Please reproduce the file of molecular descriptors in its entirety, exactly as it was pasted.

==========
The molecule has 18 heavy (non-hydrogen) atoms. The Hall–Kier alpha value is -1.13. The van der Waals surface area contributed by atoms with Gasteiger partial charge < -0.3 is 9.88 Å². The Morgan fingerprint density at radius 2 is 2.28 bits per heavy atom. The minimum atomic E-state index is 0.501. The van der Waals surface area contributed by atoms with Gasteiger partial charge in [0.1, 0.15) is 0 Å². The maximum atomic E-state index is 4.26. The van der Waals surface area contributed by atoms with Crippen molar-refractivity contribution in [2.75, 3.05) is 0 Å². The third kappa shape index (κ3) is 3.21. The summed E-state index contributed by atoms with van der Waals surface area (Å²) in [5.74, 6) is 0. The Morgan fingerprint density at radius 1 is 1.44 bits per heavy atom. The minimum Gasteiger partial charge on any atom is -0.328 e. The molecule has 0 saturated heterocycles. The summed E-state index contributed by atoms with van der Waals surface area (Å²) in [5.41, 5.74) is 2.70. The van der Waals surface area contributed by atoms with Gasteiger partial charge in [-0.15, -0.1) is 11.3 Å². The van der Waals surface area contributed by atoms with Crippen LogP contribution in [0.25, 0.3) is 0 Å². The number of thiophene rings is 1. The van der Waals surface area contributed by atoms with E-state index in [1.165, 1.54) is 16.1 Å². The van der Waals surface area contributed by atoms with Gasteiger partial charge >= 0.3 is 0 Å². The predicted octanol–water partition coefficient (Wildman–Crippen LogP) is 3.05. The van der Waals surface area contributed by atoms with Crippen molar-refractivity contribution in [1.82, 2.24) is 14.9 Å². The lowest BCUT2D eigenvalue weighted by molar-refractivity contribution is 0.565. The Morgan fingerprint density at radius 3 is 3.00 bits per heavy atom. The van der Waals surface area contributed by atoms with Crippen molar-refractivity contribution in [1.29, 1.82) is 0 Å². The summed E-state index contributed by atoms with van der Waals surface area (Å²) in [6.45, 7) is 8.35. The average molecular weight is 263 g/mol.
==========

The molecule has 18 heavy (non-hydrogen) atoms. The Hall–Kier alpha value is -1.13. The van der Waals surface area contributed by atoms with Gasteiger partial charge < -0.3 is 9.88 Å². The Morgan fingerprint density at radius 2 is 2.28 bits per heavy atom. The minimum atomic E-state index is 0.501. The van der Waals surface area contributed by atoms with Gasteiger partial charge in [0.1, 0.15) is 0 Å². The maximum atomic E-state index is 4.26. The van der Waals surface area contributed by atoms with Crippen molar-refractivity contribution in [2.75, 3.05) is 0 Å². The third kappa shape index (κ3) is 3.21. The summed E-state index contributed by atoms with van der Waals surface area (Å²) in [5.74, 6) is 0. The Morgan fingerprint density at radius 1 is 1.44 bits per heavy atom. The minimum Gasteiger partial charge on any atom is -0.328 e. The molecule has 0 saturated heterocycles. The summed E-state index contributed by atoms with van der Waals surface area (Å²) in [5.41, 5.74) is 2.70. The van der Waals surface area contributed by atoms with Gasteiger partial charge in [-0.15, -0.1) is 11.3 Å². The van der Waals surface area contributed by atoms with Crippen LogP contribution in [0.25, 0.3) is 0 Å². The number of thiophene rings is 1. The van der Waals surface area contributed by atoms with E-state index in [1.165, 1.54) is 16.1 Å². The van der Waals surface area contributed by atoms with Gasteiger partial charge >= 0.3 is 0 Å². The predicted octanol–water partition coefficient (Wildman–Crippen LogP) is 3.05. The van der Waals surface area contributed by atoms with Crippen molar-refractivity contribution in [1.82, 2.24) is 14.9 Å². The lowest BCUT2D eigenvalue weighted by molar-refractivity contribution is 0.565. The Morgan fingerprint density at radius 3 is 3.00 bits per heavy atom. The van der Waals surface area contributed by atoms with Crippen molar-refractivity contribution in [1.29, 1.82) is 0 Å². The summed E-state index contributed by atoms with van der Waals surface area (Å²) in [6.45, 7) is 8.35. The average molecular weight is 263 g/mol.